Traveling below the equator for this week’s episode to learn more about:
- Chile, or location, location, location!
- Argentina’s specialty white
- 2009 Alta Vista Torrontés
- 2010 Casillero Del Diablo Malbec
Chile, A Country Made for Wine
Chile has one of the most interesting landscapes of any country on the planet, and one that’s uniquely suited for growing grapes. Thanks to the border with the Pacific Ocean, the climate remains relatively stable. To the west, the Andes mountains provide a great source of irrigation during snow melt, and both provide strong influence on weather patterns that effect grape growing. Going north, it’s desert, and south, that’s 400 miles of water leading to a lot of penguins.
The country is so isolated, it has even managed to mostly escape the pesky little parasite Phylloxera, which destroyed most vineyards in France toward the end of the 19th century. Even more so, the grape known as the lost Bordeaux, Carménère, was rediscovered in Chile. It’s an interesting place.
While Chile is known for many great wines, it’s best examples tend to be well structured Cabernet Sauvignon, Merlot, and Carménère. There are also a good number of bargain priced Chardonnay and Sauvignon Blanc, which can range from good to very good in quality for the price. Many of Chile’s wines hovers right around $10, making them easily accessible.
Argentina, made for meat
It seems that in the 70’s and 80’s, all the wine history reads quite similarly. So and so wine region was producing large quantities of quaffable wine, and then all of a sudden everyone woke up, and started shipping quality wine all over the world in a sort of willy-nilly fashion. Of course, there’s a lot more to it than that, but the average consumption in Argentina was 26 gallons, yes, gallons, per person. Which is quite a significant quantity of anything to be consuming.
In Argentina, that changed toward the end of the 90’s, and there were two types of grapes that managed to completely elevate the country to a world class exporter. First and foremost, Malbec. Where Malbec from Bordeaux can be a bit mild to moderate in it’s body and flavors, Malbec from Mendoza Argentina is frequently robust, grippy, deep, and like velvet. While the reasons for this are not completely understood, it is known by the locals that this wine pairs exceedingly well with roasted meat, which the Argentine people also have a reputation for consuming copious quantities of. [Reminder, wine is meant to go with food! Grows together, goes together.]
The other grape which Argentina has a special knack with is Torrontés, a somewhat floral and spicy grape known for racy whites. This grape could best be described as what might happen if Sauvignon Blanc had a child with Gewürztraminer. The wine is floral, citrusy, and acidic, but light, and typically with a bit of terroir. It’s worth noting that Torrontés grows almost nowhere else in the world.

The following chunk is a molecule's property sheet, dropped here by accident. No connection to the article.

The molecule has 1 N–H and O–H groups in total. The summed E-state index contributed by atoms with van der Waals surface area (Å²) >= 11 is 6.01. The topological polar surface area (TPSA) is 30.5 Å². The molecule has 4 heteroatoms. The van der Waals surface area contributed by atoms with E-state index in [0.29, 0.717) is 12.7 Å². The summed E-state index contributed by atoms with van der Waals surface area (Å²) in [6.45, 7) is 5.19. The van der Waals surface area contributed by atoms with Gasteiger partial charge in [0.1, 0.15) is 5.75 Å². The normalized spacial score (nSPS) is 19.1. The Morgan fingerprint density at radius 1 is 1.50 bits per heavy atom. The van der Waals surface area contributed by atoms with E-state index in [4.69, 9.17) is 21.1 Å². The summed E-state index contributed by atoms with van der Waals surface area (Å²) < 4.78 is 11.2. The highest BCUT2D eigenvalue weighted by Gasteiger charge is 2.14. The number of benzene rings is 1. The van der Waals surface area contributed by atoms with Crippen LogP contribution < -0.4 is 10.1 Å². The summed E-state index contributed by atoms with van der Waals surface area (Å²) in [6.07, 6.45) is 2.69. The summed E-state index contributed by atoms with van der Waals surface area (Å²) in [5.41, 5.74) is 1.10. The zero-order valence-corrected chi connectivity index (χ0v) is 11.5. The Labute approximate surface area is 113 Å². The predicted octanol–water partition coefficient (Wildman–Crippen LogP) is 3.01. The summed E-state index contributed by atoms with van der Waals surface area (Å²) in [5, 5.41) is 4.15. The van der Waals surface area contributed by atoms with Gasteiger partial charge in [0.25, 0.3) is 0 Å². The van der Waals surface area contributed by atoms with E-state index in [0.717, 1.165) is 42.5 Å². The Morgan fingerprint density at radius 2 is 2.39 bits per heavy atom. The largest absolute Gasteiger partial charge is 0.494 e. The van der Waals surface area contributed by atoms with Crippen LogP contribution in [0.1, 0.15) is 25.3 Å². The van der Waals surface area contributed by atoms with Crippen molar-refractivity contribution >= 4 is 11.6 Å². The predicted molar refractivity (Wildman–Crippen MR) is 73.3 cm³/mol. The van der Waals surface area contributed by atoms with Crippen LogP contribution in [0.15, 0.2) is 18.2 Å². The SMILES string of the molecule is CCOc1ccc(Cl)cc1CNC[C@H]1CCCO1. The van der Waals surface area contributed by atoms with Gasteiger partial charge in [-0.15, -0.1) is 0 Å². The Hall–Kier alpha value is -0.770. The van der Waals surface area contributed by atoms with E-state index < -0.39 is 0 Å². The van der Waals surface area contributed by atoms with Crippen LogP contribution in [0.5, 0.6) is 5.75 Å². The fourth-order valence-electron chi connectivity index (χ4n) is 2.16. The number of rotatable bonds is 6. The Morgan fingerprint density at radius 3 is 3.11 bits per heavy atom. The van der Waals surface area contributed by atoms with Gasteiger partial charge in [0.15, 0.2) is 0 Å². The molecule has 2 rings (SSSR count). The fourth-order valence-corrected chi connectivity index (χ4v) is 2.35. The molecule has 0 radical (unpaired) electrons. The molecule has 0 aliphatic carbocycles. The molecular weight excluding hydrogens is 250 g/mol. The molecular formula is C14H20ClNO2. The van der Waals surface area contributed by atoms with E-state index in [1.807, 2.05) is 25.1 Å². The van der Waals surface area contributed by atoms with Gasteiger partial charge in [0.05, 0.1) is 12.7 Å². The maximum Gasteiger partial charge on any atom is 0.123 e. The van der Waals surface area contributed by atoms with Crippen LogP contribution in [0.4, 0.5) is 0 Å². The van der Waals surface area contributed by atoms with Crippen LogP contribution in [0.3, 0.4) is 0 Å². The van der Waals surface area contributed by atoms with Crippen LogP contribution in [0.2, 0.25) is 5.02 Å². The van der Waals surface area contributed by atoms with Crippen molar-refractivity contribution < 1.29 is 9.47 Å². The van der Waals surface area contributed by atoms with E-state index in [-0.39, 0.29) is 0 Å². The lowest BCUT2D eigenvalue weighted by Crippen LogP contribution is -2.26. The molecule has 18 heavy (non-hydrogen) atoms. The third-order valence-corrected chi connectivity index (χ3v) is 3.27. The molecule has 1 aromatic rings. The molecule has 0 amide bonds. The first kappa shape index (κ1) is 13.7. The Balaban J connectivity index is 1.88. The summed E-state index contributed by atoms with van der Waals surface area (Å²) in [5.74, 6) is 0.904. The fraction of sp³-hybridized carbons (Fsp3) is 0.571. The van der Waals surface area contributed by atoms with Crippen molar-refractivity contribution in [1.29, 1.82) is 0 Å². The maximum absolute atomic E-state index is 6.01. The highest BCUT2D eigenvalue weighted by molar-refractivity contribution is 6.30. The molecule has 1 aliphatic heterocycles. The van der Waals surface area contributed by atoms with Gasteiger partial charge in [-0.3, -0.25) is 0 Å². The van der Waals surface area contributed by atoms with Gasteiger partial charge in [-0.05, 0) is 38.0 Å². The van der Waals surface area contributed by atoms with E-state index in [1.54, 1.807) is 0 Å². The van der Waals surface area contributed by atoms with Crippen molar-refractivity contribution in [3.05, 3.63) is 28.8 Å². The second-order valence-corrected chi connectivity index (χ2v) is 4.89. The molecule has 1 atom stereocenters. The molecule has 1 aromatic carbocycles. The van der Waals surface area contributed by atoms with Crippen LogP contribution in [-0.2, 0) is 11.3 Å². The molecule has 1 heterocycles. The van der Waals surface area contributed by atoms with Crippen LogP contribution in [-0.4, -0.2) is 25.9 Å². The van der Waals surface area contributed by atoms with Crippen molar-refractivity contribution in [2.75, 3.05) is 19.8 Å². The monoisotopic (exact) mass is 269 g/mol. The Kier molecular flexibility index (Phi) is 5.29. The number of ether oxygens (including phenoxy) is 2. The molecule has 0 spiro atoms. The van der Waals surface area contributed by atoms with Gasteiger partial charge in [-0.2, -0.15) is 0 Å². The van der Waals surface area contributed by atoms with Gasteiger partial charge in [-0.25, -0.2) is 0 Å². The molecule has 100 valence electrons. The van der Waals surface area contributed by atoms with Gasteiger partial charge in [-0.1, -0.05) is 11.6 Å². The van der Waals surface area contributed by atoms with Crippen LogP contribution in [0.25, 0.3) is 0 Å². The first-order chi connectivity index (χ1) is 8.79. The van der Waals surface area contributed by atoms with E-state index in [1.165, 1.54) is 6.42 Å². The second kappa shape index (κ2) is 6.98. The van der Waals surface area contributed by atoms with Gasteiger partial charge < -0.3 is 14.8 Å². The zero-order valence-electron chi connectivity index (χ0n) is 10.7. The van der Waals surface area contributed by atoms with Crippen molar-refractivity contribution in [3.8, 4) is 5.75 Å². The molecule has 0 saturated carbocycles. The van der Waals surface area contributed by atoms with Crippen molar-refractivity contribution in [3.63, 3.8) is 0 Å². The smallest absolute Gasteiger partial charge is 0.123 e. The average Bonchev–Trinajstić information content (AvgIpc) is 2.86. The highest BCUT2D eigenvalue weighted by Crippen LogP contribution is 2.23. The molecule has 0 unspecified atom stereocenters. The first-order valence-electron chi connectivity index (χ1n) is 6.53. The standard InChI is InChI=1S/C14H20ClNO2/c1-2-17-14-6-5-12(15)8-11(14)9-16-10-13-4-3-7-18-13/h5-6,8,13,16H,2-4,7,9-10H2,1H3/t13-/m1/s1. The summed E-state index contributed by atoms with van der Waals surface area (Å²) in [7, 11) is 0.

2009 Alta Vista Classic Torrontés
Welcome to the entry level of Torrontés. This is by no means a bad thing, there are plenty of great bargain level entrants, and hopefully 2009 Alta Vista Classic Torrontés can fit the bill. Will this wine punch above it’s weigh with acidity and flavor, or will it just be another one hit wonder?
Sight: A deeper golden color, with a little bit of green.
Smell: Honeydew, lemon, orange, and lots of different citrus greets the nose. There is also a touch of wet stone to round out the character.
Sip: Grapefruit, unripe apricot, and a lot of kumquat explode on the palate with a lot of acidic punch. There’s a nice roundness thanks to the alcohol, and courtesy flavors of guava, wet stone, and starfruit all play their part. [A.B.V. 13.5%]
Savor: Grapefruit and kumquat take the top of podium, while guava and papaya linger behind.
Overall, 2009 Alta Vista Classic Torrontés is quite citrusy. There’s something about it that’s a bit more on the common side, but there’s a pinch of the exotic as well. This isn’t bad, but this wine doesn’t quite fully capture the essence of what a Torrontés can be. That being said, this wine could play a good show for Thanksgiving for the Sauvignon Blanc or Gewürztraminer crowds. Definitely worth a taste for any high acid white lover.
Verdict: Kumquat attack
2010 Casillero del Diablo
Malbec is indeed typically most renowned from Mendoza, Argentina, but that doesn’t mean Chile, chameleon grower of grapes can’t produce a good one as well. Concha y Toro is a fairly good brand to give it a go as well, given that their top of line Cabernet helped establish Chile as a producer of high caliber wines. Can their entry level 2010 Casillero Del Diablo provide a similar sensation, or should this one be left with the devil himself?
Sight: Extremely dark with a ruby edge.
Smell: Plenty of cedar, cinnamon, and black pepper on the nose. The oak aromas waft up on the background of blackberries and plums.
Sip: Blackberry, plum skin, and plenty of black pepper make up the palate. Raspberries and a slight smoke play in the background. The mouth feel is moderate with a little bit of heat, and the tannins are firm but not oppressive. [A.B.V. 13.5%]
Savor: Tannins continue to linger, black pepper and blackberry jam round out the ending.
Overall, 2010 Casillero Del Diablo is quite a good Malbec for the price. There’s a lot going on with this wine, and it doesn’t all try to occur at once. There are moments where it will be oaky, and moments where it will evoke memories of blackberry jam and fresh plums. Worth a try for those just getting into wine, or those who just want something they can drink on a regular basis and keep finding new depth in.
Verdict: El diablo bueno